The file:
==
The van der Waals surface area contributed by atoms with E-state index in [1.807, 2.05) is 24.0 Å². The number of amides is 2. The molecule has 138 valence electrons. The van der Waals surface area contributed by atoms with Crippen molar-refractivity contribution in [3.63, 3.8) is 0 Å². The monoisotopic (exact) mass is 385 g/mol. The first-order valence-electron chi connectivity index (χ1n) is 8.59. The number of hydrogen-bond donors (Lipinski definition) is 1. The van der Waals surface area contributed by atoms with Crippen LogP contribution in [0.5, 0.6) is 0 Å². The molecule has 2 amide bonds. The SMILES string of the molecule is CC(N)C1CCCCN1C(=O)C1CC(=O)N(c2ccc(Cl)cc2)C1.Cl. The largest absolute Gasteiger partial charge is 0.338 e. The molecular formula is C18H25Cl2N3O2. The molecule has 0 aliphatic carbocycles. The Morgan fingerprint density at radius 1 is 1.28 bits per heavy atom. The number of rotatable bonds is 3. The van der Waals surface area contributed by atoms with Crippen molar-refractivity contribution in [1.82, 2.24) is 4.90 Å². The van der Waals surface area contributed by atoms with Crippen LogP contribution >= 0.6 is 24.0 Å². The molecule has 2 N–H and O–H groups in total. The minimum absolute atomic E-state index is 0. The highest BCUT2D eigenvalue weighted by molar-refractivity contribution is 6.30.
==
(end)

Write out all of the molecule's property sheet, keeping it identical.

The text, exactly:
The van der Waals surface area contributed by atoms with E-state index in [1.807, 2.05) is 24.0 Å². The number of amides is 2. The molecule has 138 valence electrons. The van der Waals surface area contributed by atoms with Crippen molar-refractivity contribution in [3.63, 3.8) is 0 Å². The monoisotopic (exact) mass is 385 g/mol. The first-order valence-electron chi connectivity index (χ1n) is 8.59. The number of hydrogen-bond donors (Lipinski definition) is 1. The van der Waals surface area contributed by atoms with Crippen LogP contribution in [0.5, 0.6) is 0 Å². The molecule has 2 amide bonds. The SMILES string of the molecule is CC(N)C1CCCCN1C(=O)C1CC(=O)N(c2ccc(Cl)cc2)C1.Cl. The largest absolute Gasteiger partial charge is 0.338 e. The molecular formula is C18H25Cl2N3O2. The molecule has 0 aliphatic carbocycles. The Morgan fingerprint density at radius 1 is 1.28 bits per heavy atom. The number of rotatable bonds is 3. The van der Waals surface area contributed by atoms with Crippen molar-refractivity contribution in [1.82, 2.24) is 4.90 Å². The van der Waals surface area contributed by atoms with Crippen LogP contribution >= 0.6 is 24.0 Å². The molecule has 2 N–H and O–H groups in total. The minimum absolute atomic E-state index is 0. The highest BCUT2D eigenvalue weighted by molar-refractivity contribution is 6.30.